The team, led by Professor Peter Koopman and Dr Mathias François from the Institute for Molecular Bioscience at The University of Queensland (UQ), found that a single gene - Sox18 - triggers the development of the lymphatic vessels.
"The rate at which new lymphatic vessels can form is thought to be one of the key factors in determining how quickly a tumour can spread and thus how severely a patient will be affected by cancer," Professor Koopman said.
"The lymphatic vessels also play a central role in maintaining fluid balance in the body and carrying infection-fighting white blood cells, so greater knowledge about the lymphatic system can offer insights and suggest therapies for a range of diseases."
The team made the discovery, reported today (Monday, October 20) in leading science journal Nature, by examining mice in which Sox18 had been inactivated. They found that the development of lymphatic vessels was massively disrupted.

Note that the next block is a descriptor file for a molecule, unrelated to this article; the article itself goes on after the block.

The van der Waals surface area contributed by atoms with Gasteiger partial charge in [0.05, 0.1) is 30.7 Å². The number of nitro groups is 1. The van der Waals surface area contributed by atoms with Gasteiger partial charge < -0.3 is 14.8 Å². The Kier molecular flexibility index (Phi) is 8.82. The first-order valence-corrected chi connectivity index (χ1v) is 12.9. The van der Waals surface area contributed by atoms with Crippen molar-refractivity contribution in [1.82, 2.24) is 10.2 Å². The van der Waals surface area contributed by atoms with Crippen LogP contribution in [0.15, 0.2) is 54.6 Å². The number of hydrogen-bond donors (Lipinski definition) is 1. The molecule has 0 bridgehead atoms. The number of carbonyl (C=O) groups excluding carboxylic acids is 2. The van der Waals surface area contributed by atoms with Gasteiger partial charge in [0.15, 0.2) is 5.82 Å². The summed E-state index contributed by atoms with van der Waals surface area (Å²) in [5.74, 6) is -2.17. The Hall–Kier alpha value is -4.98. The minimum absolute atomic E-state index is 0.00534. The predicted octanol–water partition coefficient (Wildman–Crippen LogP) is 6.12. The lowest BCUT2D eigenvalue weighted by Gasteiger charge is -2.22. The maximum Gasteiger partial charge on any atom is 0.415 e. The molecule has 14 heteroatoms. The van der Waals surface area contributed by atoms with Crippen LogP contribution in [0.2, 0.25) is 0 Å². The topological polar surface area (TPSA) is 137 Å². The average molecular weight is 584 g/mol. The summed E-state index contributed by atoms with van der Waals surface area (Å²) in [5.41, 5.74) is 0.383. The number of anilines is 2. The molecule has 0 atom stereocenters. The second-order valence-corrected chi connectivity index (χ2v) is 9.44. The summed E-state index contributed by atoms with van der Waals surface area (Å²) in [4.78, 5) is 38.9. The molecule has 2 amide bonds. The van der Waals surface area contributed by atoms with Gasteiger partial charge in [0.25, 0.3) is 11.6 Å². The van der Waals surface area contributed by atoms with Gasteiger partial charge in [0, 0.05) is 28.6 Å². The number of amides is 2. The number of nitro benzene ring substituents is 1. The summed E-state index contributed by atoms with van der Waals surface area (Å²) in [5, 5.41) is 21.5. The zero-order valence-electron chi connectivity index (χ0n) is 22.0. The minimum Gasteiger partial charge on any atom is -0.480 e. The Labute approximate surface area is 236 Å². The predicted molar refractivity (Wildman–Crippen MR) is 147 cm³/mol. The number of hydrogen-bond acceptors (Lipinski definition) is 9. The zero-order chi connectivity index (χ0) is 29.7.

"We suspected Sox18 might play a critical role in lymphatic vessel formation after observing that mice with one inactivated copy of the gene displayed similar symptoms to humans with a genetic condition that affects the lymphatic system, known as HLT," Professor Koopman said.
"It turns out that Sox18 has a much more important role than we first thought – in fact, it's the master controller of lymphatic vessel development."
The team will now focus on finding genes regulated by Sox18 and determining how this regulation occurs, which may suggest ways of promoting or preventing lymphatic vessel formation.
"If we know how to prevent lymphatic vessels from forming, then we will be a lot closer to halting the spread of tumours through the body. Conversely, if we know how to stimulate the formation of these vessels, then it might be possible to treat diseases such as lymphedema," Professor Koopman said.
Lymphedema occurs when the lymphatic vasculature is impaired, causing a build-up of fluid in part of the body, which leads to painful and dangerous swelling of that body part, and, if left untreated, deformity.
The discovery was the result of three years of research by an international team of scientists from Australia, Italy and Hong Kong, led by UQ and supported by a number of organisations including the Australian Cancer Research Foundation, the National Health and Medical Research Council of Australia, the Heart Foundation of Australia, and the Australian Research Council.
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